Dragged and Thrust

A few nights ago I was reminded how quickly a life can go off the rails.  Someone I love is in the ICU after a relatively common and curable illness went on a rampage inside her.  What was initially assumed to be a flare-up of a chronic issue became increasingly more problematic as additional symptoms followed.  The symptoms compounded one another over a few weeks until a trip to the primary care doctor resulted in an unexpected trip to the ER, followed by several surgeries and now days in the ICU.  She’s getting the best care, everything is being done to restore her, and we’re all praying that she recovers and recuperates fully.

Situations like this occur every day in our healthcare system.  Patients undergo extensive surgeries, are attended in the ICU by teams of dedicated nurses and doctors who monitor every single bodily function for any change.  In the meantime, adult children are scrambling.  They are being dragged into the quagmire of complex healthcare decisions and procedures; some with very little understanding of the medical “lingo”.  Some operate under the motto “Physician Knows Best” and don’t question anything.  Others may consider the route of “do nothing” and elect hospice.  Still others may be visited by palliative care personnel who will offer advice about pain management and symptom control.  Some adult children may be afraid NOT to continue with surgeries/procedures; others may be afraid to agree to proceed with surgery.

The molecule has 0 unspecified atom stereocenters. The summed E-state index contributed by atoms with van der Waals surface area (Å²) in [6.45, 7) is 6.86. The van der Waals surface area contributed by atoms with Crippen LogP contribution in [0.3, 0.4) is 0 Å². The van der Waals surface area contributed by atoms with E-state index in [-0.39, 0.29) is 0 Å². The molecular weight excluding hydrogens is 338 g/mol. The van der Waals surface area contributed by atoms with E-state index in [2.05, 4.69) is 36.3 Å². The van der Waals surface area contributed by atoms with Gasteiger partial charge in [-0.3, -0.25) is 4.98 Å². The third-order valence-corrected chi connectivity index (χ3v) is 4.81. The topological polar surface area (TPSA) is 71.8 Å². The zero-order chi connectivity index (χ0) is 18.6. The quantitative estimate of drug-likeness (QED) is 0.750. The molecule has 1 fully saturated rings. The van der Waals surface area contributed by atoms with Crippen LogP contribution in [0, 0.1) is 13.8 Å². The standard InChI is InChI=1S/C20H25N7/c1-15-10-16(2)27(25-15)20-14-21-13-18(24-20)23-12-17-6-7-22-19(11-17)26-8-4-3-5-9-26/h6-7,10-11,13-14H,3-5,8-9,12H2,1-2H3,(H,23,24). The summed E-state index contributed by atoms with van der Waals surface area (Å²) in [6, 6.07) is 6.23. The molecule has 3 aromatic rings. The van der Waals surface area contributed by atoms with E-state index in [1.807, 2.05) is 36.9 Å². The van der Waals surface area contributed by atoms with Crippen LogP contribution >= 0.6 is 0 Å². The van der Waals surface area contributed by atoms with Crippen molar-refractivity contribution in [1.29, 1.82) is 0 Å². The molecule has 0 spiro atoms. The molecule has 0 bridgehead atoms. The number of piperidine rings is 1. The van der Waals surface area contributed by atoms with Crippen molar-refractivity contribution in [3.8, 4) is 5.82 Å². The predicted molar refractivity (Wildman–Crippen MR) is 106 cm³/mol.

While things are spinning out of control around them, they watch a loved one lying in an ICU bed surrounded by tubes and drains and machines and beeping.  These adult children are being thrust into having to making decisions on behalf of their parents (or other loved ones) with little (if any) preparation to know what course of action is desired by the patient.

They’re thrust/dragged into this nightmare for many different reasons but typically for any combination of these three:

  • No healthcare power of attorney exists on paper or electronic record
  • They’re the next of kin
  • They’re the people standing around the bed or sleeping in the waiting room

Hearing my cousin’s exhaustion through the phone the other night after she spent the entire day in the hospital awaiting the outcome of another surgery, I wished I could save her from the anguish of the uncertainty of knowing what to do and when to do it.

Caring Choices intends to keep people from being dragged into healthcare quagmires or thrust into the service of a loved one without the knowledge, preparation and courage to make difficult decisions.  We believe that talking with your family about healthcare choices can be a welcomed lifeline.  Reach out and grab it.

© 2015 Caring Choices